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Database Access Architecture


This section provides an overview of how Teleport enables secure access to databases.

How it works

Let's take a look at a sample Teleport deployment that enables access to databases:

Teleport Database Access Diagram

In it, we have the following Teleport components:

  • Teleport Proxy. A stateless service that performs a function of an authentication gateway, serves the Web UI, and accepts database (and other) client connections.
  • Teleport Auth Service. Serves as cluster's certificate authority, handles user authentication/authorization and issues short-lived client certificates.
  • Teleport Database Service. The "brain" that connects to the databases, performs database authentication and protocol parsing.

Database Service establishes an SSH reverse tunnel to the Proxy. As such, users do not need to have direct connectivity to the Database Service, or the databases it's connected to. As long as it can dial back to the cluster's Proxy server, it can be located behind a firewall.


You can have multiple Database Services connected to the cluster. Each Database Service can be also connected to multiple databases.

Let's take a look at the typical flow that Teleport users go through to connect to a database.

  1. A user logs into the cluster with tsh login command and retrieves a client certificate. See Issuing User Certificates for more details on how it works.
  2. The user picks the database they want to connect to from the list of available databases shown in tsh db ls command.
  3. The user connects to the database with the tsh db connect command, which first retrieves a short-lived X.509 certificate and then launches the standard database client (e.g. psql) with this client certificate to authenticate with the Teleport Proxy service.
  4. The Proxy authenticates the connection and dispatches it to the appropriate Database Service based on the routing information encoded in the client certificate, over the reverse tunnel.
  5. The Database Service authenticates the connection, performs an authorization check, and then establishes the connection to the database.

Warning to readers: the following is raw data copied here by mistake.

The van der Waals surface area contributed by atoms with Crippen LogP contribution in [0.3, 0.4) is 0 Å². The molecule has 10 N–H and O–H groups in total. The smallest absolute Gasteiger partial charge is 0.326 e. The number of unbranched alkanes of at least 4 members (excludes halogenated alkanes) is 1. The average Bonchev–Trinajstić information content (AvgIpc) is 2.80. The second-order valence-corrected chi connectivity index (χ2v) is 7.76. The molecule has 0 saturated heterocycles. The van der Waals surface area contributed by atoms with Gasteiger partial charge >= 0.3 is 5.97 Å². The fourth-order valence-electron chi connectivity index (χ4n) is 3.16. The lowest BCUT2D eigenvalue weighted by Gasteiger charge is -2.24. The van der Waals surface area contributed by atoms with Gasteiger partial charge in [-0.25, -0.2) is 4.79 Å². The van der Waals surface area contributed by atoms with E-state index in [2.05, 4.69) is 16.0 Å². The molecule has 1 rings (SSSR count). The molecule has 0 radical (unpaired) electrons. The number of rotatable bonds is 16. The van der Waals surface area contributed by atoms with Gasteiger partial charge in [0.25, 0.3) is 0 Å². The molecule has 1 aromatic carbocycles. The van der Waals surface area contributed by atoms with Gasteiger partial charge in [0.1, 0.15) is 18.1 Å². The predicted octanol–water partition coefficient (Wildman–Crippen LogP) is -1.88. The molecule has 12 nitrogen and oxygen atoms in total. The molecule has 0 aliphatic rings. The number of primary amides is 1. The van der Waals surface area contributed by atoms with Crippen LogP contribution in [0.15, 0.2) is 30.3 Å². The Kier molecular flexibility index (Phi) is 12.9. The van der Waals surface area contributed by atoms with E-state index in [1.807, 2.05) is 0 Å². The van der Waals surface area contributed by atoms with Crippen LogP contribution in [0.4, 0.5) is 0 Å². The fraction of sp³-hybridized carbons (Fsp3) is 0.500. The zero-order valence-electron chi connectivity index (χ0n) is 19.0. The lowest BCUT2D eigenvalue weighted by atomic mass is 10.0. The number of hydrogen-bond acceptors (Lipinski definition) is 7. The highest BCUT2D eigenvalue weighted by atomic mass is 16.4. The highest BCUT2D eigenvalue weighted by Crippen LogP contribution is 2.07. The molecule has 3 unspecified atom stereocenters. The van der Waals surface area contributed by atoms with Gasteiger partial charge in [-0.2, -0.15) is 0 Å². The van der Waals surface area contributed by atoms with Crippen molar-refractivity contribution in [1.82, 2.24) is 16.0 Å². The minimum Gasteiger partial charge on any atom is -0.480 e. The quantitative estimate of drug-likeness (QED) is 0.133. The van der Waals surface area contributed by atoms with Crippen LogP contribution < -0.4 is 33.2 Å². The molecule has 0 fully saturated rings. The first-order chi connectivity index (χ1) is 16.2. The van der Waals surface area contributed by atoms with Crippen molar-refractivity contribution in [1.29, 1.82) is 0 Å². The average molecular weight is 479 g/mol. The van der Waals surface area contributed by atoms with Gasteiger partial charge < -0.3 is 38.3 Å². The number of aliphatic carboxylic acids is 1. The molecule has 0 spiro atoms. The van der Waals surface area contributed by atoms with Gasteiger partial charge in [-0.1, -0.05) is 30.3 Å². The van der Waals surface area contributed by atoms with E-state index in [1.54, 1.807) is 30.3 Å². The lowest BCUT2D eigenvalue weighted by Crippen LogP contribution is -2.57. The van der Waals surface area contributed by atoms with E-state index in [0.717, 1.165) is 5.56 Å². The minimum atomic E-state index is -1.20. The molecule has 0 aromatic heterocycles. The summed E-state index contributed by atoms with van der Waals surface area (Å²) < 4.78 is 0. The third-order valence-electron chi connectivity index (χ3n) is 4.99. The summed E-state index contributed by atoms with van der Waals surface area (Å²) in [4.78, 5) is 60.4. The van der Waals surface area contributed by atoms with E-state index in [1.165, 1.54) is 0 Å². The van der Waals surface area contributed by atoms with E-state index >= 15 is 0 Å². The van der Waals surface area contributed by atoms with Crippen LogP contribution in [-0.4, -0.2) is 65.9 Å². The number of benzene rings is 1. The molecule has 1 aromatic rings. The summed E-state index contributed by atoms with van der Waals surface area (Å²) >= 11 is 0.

6. The Database Service begins proxying traffic between the user's database client and the database. Additionally, it interprets the database wire protocol messages and submits events to the Teleport audit log.


Teleport relies on short-lived X.509 certificates for user authentication, as well as authentication between internal components.

Authentication happens in 3 places:

  • Database client connecting to Proxy
  • Proxy connecting to Database Service
  • Database Service connecting database.

Let's take a detailed look at each authentication point.

Database client to Proxy

When running the tsh db connect command, the command first retrieves a short-lived X.509 certificate for the selected database. Then the command provides the database client with this client certificate to authenticate with the Proxy.


Many database clients/servers refer to these certificates as SSL which is legacy terminology. In Teleport documentation we most often refer to them as TLS or x509 certificates.

For configuring graphical clients, use the tsh proxy db command, which prints detailed information about the connection such as the host, port, and location of the secrets. See GUI Clients for details.

Proxy to the Database Service

The connection between the Proxy and the Database Service is also authenticated with mutual TLS.

The Proxy generates a short-lived X.509 certificate signed by the cluster's host authority, with the client's identity and database routing information encoded in it, and uses it to authenticate with the Database Service.

Database Service to database

Database authentication is handled differently for self-hosted databases and databases hosted by AWS.


Teleport Database Service uses client certificate authentication with self-hosted database servers.

See respective configuration guides for PostgreSQL and MySQL for details on configuring client certificate authentication.

AWS RDS / Aurora

With RDS and Aurora database instances, the Database Service authenticates using IAM Authentication.

The Database Service automatically generates an IAM token for each connection and uses the token as a password.

See RDS configuration guide for details on configuring IAM authentication.

Next steps

Please refer to the RFD #11 for a more in-depth description of the feature scope and design.

See Core Concepts for general Teleport architecture principles.